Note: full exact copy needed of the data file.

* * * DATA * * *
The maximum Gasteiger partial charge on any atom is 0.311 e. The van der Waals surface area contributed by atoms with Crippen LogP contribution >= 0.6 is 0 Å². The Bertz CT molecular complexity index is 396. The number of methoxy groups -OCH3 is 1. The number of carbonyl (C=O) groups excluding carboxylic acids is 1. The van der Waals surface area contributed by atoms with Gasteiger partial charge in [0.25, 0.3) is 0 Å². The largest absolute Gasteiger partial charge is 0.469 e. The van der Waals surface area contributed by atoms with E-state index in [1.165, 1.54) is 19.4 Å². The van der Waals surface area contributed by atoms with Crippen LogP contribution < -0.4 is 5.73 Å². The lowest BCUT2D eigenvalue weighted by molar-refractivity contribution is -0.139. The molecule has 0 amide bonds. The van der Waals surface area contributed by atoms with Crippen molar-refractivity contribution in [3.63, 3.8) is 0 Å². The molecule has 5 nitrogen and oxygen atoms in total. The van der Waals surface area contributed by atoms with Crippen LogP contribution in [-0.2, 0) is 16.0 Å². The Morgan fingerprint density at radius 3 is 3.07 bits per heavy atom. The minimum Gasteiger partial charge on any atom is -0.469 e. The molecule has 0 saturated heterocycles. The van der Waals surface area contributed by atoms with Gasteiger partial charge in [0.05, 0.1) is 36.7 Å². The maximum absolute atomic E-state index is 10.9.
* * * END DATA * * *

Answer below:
The maximum Gasteiger partial charge on any atom is 0.311 e. The van der Waals surface area contributed by atoms with Crippen LogP contribution >= 0.6 is 0 Å². The Bertz CT molecular complexity index is 396. The number of methoxy groups -OCH3 is 1. The number of carbonyl (C=O) groups excluding carboxylic acids is 1. The van der Waals surface area contributed by atoms with Gasteiger partial charge in [0.25, 0.3) is 0 Å². The largest absolute Gasteiger partial charge is 0.469 e. The van der Waals surface area contributed by atoms with E-state index in [1.165, 1.54) is 19.4 Å². The van der Waals surface area contributed by atoms with Crippen LogP contribution < -0.4 is 5.73 Å². The lowest BCUT2D eigenvalue weighted by molar-refractivity contribution is -0.139. The molecule has 0 amide bonds. The van der Waals surface area contributed by atoms with Crippen molar-refractivity contribution in [3.63, 3.8) is 0 Å². The molecule has 5 nitrogen and oxygen atoms in total. The van der Waals surface area contributed by atoms with Crippen LogP contribution in [-0.2, 0) is 16.0 Å². The Morgan fingerprint density at radius 3 is 3.07 bits per heavy atom. The minimum Gasteiger partial charge on any atom is -0.469 e. The molecule has 0 saturated heterocycles. The van der Waals surface area contributed by atoms with Gasteiger partial charge in [0.05, 0.1) is 36.7 Å². The maximum absolute atomic E-state index is 10.9.